The band most often associated with the (then pejoratively labelled) “shoe gazing scene”, My Bloody Valentine has enjoyed a plethora of critical praise, and deservedly so. With “Loveless” having been heralded as one of the best albums of the 1990’s (often in the Number 1 position). Their relatively small studio output has nevertheless left an indelible mark on modern music. Due to a combination of factors, including the bankruptcy of Creation Records, budget issues and rumors of Kevin Shield’s alleged perfectionism (although this has been denied by Deb Googe when we interviewed her a few years ago), the “follow up” to Loveless came 22 years later. Despite this gap, the band has enjoyed a resurgence of popularity and recognition, particularly as a new generation of music fans revisit the underground appeal of a band that never got so big or popular that they lost their core fans.
4. Stiff Little Fingers
Having gained additional exposure and support from BBC’s John Peel, Stiff Little Fingers broke out of the gates with their politically charged music during the hight of the “Troubles” (a term for the religious and ethnic conflicts in Northern Ireland in the late 70’s). Their conflicts with fellow Irish provocateurs The Undertones were legendary, as each band vied for media attention and time in the spotlight.
3. The Undertones
The Undertones captured the restless energy of youth in Ireland in the 1970’s, putting Ireland on the punk musical map when bans from England were gaining the majority of attention. Unlike Stiff Little Fingers, the Undertones were viewed as having less political and more personal (less “weighty”) lyrical themes.
To this day, “Teenage Kicks” stands as one of the most poignant and perfect songs about teenage angst of all time
2. U2 (no pun intended)
Admittedly, the most financially successful of all modern rock bands, U2’s history as critical darlings and trendsetters has been well documented. For an Irish band, U2 was able to appropriate certain aspects of American music (e.g., playing with B.B. King on their very americana “Rattle & Hum”) or adapting to the burgeoning “post-modern rock” landscape in the 1990’s. And while Bono has shelved the bacchanalian altered ego “MacPhisto” role in exchange for his more serious social justice advocate duties, there is no doubt that U2 has acted as world ambassadors for Irish music and culture.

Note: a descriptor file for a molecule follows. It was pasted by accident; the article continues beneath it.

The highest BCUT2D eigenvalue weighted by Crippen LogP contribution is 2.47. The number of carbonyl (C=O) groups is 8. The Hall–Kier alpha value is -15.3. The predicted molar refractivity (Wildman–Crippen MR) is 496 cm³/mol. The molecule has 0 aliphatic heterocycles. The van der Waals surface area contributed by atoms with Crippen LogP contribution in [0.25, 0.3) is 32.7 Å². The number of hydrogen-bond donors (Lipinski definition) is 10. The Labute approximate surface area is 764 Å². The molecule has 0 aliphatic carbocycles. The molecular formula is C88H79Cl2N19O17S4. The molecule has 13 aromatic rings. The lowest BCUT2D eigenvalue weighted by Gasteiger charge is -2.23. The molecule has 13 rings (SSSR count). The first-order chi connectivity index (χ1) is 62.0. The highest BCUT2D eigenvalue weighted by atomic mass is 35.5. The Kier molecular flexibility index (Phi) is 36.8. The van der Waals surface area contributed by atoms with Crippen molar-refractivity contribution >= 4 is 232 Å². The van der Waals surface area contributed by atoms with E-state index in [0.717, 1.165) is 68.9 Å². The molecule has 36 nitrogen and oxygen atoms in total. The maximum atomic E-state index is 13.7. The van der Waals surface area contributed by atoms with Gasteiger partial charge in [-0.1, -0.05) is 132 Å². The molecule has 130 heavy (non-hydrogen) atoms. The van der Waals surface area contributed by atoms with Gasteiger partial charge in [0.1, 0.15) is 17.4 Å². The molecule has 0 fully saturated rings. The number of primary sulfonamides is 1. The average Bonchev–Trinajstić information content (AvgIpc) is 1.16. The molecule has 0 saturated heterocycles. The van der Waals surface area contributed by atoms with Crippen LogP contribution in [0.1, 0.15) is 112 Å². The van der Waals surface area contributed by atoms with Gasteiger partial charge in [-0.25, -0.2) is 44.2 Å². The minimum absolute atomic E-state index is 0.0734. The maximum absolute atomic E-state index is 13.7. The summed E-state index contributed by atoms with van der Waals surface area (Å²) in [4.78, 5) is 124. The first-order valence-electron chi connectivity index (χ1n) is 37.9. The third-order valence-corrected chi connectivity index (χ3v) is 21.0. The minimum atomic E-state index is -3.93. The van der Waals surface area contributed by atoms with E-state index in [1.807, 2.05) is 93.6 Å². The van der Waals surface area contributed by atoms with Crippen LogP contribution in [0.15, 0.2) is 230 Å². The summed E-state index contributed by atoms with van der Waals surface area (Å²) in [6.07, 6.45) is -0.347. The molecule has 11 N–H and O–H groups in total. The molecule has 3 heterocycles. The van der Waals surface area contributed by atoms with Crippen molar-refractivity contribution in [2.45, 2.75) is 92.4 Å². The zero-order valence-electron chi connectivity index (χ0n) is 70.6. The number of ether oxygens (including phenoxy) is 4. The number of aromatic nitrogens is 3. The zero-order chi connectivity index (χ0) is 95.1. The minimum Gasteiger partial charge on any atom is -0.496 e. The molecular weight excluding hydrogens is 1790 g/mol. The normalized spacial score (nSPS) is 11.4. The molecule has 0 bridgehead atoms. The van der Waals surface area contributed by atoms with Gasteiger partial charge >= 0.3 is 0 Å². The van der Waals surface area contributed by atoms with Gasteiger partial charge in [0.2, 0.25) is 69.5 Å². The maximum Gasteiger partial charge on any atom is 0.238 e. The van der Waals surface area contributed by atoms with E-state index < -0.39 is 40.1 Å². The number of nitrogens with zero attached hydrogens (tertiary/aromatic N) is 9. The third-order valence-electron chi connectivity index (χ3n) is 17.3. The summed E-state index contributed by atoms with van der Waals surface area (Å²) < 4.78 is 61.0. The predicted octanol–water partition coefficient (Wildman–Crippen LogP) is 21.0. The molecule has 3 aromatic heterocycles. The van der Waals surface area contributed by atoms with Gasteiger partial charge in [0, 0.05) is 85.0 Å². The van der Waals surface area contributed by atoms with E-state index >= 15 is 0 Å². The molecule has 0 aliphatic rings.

Probably their most popular political song, “Sunday Bloody Sunday” explores the “Troubles” in Northern Ireland, recounting an incident in Derry where British troops shot and killed unarmed civil rights protesters and bystanders. It is widely regarded as one of the best political protest songs of all time and is also listed smack dab in the center of Rolling Stone’s “The 500 Greatest Songs of All Time.”
1. The Pogues
The Pogues are a miracle of creation, a band that somehow managed to balance punk sensibilities with traditional Irish instrumentation in a frenetic package that miraculously held together for many years despite singer Shane MacGowan’s infamous bouts of alcoholism, drug use and debauchery. There is a deep sorrow and nostalgia that permeates much of their music, with odes to lost loves and shout outs to haunts, geographical locations and beloved figures in Irish history. The Pogues repped Ireland in a way that no other band did, never compromising their sound to appeal to a wider audience. It’s kind of miraculous that they have enjoyed the critical attention and popularity in the U.S. that they have, particularly on the college radio charts of the 80’s. If there is one band that you should be playing on St. Patrick’s Day, the Pogues is that band.
Do you have any Irish rock bands that we’ve overlooked? Please share and let us know your thoughts on social media and contribute to the discussion!